Attorneys for the Metro transit authority asked a federal judge in Baltimore today to clear the way for subway construction to start in Southeast Washington on a long-delayed section of the Green Line.
Under Metro's new proposal, subway stations would be built at the Washington Navy Yard, in Anacostia and possibly in Congress Heights. The request by Metro's lawyers, however, was initially rebuffed by U.S. District Judge Norman P. Ramsey, who has barred construction of the Green Line's southeastern branch since March of last year.
"That's just totally unreal," Ramsey replied when the proposal to allow construction of a portion of the contested line was broached by Jerome M. Alper, a Washington lawyer representing the transit authority. "That's just idiocy for me to say, 'Go ahead in D.C.' . . . That makes no sense."
Nevertheless, Ramsey said he would consider Metro's request and would issue a ruling later. He instructed the transit agency to present its arguments by Friday and granted Metro's opponents 10 more days to submit a response.
The Green Line remains largely unbuilt as a result of the court contest, neighborhood controversies and shortages of funds. The court battle over the Metro line centers on a portion of the line designed to extend from the Waterfront station at Fourth and M streets SW through Southeast Washington to Prince George's County.
The fight was precipitated by Metro's decision in 1980 to change the Green Line's proposed route through southern Prince George's to include a terminus near Rosecroft Raceway. The shift was soon challenged in court by Prince George's residents and business operators who preferred Metro's earlier proposal for a terminus near Branch Avenue.
Ramsey eventually ordered the transit authority to halt further construction on the section through Anacostia to Rosecroft. He held that Metro had acted improperly by failing to give District and Prince George's residents adequate notice that a change in the route was being considered when hearings were conducted in 1977.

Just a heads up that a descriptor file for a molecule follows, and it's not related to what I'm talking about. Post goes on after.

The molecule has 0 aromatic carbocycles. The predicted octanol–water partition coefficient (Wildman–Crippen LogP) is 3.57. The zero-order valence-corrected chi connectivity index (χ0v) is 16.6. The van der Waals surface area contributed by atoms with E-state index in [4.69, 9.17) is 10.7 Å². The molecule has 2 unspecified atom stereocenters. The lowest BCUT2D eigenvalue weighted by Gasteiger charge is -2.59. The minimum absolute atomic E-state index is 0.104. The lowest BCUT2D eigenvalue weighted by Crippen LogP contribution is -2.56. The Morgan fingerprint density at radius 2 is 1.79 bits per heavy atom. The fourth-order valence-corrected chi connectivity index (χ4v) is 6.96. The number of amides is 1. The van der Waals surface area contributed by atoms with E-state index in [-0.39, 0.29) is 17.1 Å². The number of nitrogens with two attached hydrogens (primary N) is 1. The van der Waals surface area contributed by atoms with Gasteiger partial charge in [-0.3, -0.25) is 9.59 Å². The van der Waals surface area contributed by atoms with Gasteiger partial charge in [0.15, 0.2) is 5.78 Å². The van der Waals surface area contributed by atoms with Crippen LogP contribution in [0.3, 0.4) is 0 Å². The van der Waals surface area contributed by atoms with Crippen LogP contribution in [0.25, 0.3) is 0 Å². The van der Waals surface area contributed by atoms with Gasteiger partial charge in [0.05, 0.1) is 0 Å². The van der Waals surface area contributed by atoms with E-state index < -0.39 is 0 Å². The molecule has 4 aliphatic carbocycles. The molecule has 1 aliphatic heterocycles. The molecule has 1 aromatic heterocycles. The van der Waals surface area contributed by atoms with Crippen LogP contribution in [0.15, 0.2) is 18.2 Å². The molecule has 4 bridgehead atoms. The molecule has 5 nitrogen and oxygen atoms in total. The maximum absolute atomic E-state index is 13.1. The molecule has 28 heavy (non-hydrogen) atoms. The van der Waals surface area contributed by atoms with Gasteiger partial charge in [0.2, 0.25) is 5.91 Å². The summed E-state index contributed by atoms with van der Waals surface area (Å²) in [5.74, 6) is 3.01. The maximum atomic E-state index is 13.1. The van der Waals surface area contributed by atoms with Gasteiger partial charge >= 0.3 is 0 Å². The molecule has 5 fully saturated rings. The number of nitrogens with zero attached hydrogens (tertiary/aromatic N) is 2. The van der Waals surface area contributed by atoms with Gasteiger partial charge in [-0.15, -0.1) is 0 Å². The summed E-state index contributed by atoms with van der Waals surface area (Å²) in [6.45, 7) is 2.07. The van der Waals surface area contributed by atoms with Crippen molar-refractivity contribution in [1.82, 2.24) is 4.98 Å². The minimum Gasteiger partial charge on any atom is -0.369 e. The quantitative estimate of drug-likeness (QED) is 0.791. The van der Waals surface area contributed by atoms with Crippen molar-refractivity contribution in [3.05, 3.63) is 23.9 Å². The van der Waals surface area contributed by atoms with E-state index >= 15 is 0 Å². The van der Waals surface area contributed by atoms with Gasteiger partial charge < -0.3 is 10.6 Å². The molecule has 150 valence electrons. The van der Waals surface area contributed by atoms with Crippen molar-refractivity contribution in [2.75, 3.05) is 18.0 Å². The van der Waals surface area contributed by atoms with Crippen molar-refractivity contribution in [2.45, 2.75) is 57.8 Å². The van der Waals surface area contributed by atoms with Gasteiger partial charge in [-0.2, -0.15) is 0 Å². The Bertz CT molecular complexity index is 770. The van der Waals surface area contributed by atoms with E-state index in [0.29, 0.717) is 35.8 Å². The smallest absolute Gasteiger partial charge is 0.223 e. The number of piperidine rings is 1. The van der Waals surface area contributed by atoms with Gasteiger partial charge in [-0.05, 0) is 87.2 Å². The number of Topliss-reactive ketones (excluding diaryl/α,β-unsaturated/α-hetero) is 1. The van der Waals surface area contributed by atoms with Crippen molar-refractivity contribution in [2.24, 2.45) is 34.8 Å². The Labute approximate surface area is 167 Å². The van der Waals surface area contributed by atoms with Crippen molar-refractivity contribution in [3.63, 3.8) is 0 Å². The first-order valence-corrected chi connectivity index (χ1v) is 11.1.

District officials have objected to Ramsey's ruling, contending the Green Line is designed to serve low-income communities where residents depend heavily on public transportation. Officials have argued that the District has become a hostage in a Prince George's dispute.
The request made today by Metro appeared in line with D.C. officials' aims. The transit authority's proposal would permit construction of Green Line sections in the District, while holding off construction in southern Prince George's until the county dispute is settled.
Frank B. Haskell III, a lawyer representing the group fighting the Rosecroft route, said today that he plans to oppose the transit authority's request, arguing that construction of the revised route through Anacostia "would tend to foreclose the Branch Avenue option."
Metro's lawyers disputed this contention. They said they would argue that further delay in building the Green Line in Southeast is not in the public interest and that construction of the Anacostia section would have no effect on where the line goes in Prince George's.